AMONG the many splendid and occasionally disappointing sights encountered during a recent road trip across the country, there is one in particular that stands out.
We found it just a short drive from the small, well tended town of Sandstone in the mid west of WA.
You follow a smooth red-dirt road popular with gold prospectors, turn a corner, and there it is: what some might describe as a “weathered rock arch”.
For us, it was more like a magical window, framing the view over an ancient landscape. The red rock stands in stunning contrast to a blanket of grey and green scrub stretching to the distant horizon.
A nearby sign declares this wondrous work of nature to be “London Bridge”.
The dissonance between the name and the place is striking. It is absurd. And it also seems insulting to the area’s traditional owners.
To be worthy of its name, a road trip must, of course, have some greater purpose than simply the physical journey. In our case, one of the quests of our 7370 km drive was to learn about the diverse histories, cultures and stories of the Aboriginal people in the places that we visited.
As we drove through country towns in WA, SA, Victoria and NSW, we looked at tourist signage and information leaflets. We searched local history displays and books. So often, it was as if the Aboriginal history was invisible.
Fairly typical was the sign at Rocky Pool, a picturesque permanent waterhole on the Gascoyne River between Carnarvon and Gascoyne Junction, which declared the area had “become a popular picnic spot in the last 50 years”. I’m pretty sure the traditional custodians were feasting there for many thousands of years before that.
The omissions were also in the interpretation. Much tourist information extols the feats of early European settlers in opening up the land for pastoral or mining development, and does not acknowledge what this meant for the Aboriginal peoples, their waterholes, food supply and way of life.
I kept trying to imagine what it must be like to live in or to visit places where the public signage and information makes it seem like you, your history, your culture and your language don’t exist. For white Australians, this requires a considerable feat of imagination.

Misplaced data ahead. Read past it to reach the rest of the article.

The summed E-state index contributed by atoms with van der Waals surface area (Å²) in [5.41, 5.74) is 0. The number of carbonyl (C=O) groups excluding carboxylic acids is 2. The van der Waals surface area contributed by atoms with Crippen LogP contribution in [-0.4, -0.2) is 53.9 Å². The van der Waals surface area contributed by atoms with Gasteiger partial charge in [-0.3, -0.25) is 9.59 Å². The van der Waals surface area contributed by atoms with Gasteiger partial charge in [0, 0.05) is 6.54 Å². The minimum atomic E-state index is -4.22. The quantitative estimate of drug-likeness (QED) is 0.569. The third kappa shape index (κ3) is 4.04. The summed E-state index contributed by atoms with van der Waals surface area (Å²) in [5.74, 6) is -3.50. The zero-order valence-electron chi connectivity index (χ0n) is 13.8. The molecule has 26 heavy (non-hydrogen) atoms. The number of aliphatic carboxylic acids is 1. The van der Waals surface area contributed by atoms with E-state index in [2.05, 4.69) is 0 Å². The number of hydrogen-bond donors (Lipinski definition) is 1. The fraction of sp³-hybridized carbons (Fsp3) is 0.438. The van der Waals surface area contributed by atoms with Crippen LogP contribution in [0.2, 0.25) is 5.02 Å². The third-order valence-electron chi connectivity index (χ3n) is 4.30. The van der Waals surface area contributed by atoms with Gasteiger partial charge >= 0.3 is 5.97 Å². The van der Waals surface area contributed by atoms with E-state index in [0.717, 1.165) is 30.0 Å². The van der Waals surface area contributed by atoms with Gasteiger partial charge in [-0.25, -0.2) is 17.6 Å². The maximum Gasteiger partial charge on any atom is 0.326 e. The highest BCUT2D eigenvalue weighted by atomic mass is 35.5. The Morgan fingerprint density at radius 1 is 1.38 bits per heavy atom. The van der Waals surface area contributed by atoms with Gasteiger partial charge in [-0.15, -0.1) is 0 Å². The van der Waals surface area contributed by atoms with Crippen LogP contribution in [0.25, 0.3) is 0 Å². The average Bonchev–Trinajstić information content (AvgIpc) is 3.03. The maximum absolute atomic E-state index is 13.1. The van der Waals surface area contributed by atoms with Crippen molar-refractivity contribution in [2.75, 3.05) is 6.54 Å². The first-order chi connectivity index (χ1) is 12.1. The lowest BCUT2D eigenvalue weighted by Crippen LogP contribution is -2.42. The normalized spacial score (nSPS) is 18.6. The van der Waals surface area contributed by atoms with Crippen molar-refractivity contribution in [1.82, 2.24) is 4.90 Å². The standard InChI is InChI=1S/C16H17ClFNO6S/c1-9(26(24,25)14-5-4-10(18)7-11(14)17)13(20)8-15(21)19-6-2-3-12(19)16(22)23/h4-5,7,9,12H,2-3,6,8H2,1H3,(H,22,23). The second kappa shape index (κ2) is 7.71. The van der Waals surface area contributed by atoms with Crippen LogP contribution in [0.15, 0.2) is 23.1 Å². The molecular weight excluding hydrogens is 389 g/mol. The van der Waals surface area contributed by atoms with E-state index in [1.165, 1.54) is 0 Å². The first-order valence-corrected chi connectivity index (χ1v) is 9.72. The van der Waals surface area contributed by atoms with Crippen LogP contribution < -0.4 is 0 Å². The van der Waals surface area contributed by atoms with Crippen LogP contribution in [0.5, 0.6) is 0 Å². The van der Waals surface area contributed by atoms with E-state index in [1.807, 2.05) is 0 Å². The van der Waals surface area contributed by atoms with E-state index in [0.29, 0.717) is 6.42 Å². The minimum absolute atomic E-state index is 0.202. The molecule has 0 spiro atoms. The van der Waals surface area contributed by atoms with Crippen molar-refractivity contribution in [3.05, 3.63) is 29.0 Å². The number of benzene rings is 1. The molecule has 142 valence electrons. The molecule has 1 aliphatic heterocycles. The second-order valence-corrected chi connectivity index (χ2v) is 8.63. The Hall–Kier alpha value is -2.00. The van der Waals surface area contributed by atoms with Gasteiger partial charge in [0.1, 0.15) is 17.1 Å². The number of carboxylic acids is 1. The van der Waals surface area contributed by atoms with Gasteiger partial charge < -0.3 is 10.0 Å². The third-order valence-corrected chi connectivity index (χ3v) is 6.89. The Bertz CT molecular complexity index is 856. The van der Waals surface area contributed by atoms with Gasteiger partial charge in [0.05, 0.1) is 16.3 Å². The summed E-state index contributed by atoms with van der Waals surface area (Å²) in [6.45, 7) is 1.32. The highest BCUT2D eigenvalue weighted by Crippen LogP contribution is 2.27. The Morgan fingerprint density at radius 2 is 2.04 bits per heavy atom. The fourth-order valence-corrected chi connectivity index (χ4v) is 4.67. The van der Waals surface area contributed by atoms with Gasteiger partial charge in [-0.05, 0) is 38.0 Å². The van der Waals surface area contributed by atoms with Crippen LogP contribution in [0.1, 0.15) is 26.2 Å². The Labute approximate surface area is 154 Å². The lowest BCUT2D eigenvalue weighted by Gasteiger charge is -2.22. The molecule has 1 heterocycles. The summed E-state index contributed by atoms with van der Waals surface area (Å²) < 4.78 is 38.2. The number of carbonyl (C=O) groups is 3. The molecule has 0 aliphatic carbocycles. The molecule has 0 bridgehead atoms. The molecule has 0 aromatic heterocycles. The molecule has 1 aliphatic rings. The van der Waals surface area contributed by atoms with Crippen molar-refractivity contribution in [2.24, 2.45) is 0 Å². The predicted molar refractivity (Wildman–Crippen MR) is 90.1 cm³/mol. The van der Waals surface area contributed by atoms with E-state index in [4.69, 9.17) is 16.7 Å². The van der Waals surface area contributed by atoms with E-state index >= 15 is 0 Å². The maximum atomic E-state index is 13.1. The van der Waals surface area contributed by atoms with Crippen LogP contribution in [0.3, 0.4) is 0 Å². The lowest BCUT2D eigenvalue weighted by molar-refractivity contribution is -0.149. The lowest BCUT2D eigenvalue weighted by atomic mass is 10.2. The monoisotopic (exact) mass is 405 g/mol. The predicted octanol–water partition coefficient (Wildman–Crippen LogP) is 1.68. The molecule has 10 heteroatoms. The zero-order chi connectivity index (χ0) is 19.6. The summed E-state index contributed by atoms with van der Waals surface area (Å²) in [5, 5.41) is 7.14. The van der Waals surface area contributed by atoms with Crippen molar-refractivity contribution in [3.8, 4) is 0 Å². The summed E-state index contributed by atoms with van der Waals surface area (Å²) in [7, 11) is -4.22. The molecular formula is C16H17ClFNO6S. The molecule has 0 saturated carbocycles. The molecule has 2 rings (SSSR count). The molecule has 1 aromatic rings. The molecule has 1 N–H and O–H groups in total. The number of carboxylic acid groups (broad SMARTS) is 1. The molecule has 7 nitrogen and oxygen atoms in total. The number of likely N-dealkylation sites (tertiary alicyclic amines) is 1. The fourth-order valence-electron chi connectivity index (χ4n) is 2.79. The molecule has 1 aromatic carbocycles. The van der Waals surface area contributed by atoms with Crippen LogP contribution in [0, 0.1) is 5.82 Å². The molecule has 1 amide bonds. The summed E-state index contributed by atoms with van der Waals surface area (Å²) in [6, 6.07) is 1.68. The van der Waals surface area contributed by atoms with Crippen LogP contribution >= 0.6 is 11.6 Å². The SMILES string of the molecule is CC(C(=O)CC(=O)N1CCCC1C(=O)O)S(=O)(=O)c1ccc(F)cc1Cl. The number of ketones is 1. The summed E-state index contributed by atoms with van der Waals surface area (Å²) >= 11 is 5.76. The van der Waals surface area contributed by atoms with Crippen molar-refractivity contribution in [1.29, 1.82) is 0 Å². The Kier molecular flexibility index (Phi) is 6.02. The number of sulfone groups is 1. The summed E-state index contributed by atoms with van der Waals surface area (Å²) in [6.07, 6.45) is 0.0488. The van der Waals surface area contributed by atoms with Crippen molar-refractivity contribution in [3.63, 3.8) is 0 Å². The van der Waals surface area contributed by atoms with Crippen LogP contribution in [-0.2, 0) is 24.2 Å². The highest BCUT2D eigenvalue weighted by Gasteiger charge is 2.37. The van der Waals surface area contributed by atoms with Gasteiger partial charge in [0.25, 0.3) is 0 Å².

There were some impressive exceptions. The small town of Menzies, north of Kalgoorlie, has a fabulous street art installation where the Wongi people share some of their history of survival and resilience. “Ngalya bitha, nooda ngali goolila ngali-paku milbindi”, they say — “Come along, you and I — listen to our stories”.
In Carnarvon, the Gwoonwardu Mia (or Gascoyne Aboriginal Heritage and Cultural Centre) is worth travelling any distance to see and experience.
It shares some powerful, haunting stories and embodies many of the approaches outlined by Maori researcher Professor Linda Tuhiwai Smith in her revolutionary book, Decolonizing methodologies: research and Indigenous peoples, whose second edition was published last year.
She makes a strong case that Western research has contributed to the colonisation of Indigenous peoples, and stresses the importance of using Indigenous naming, reclaiming Indigenous history and knowledge, and celebrating survival.
These approaches are evident in the award-winning Carnarvon centre, and also offer some lessons for the public health field more broadly. So much of the focus on place as a determinant of health is very narrowly focused — whether the “built environment” promotes physical activity, for example.
One notable exception is research by Jonathan Kingsley and colleagues at Deakin University, who have been exploring the links between Aboriginal wellbeing and connection to Country. In a recent paper in the International Journal of Environmental Research and Public Health, they describe many ways that connection with Country helps wellbeing.
All of which is a reminder of how mainstream Australia contributes — often without realising it — to the health problems of Aboriginal and Torres Strait Islander people.
When Indigenous history, culture and knowledge are not acknowledged in our shared public places, it has a powerful impact. Non-Indigenous Australians also miss an opportunity for learning and enrichment.
And so, our road trip left me with far more questions than answers — as well as a sense of longing for that beautiful, red-dirt country.
Melissa Sweet is a public health journalist, an adjunct senior lecturer at the Sydney School of Public Health at the University of Sydney and is currently undertaking a PhD in Indigenous health and journalism.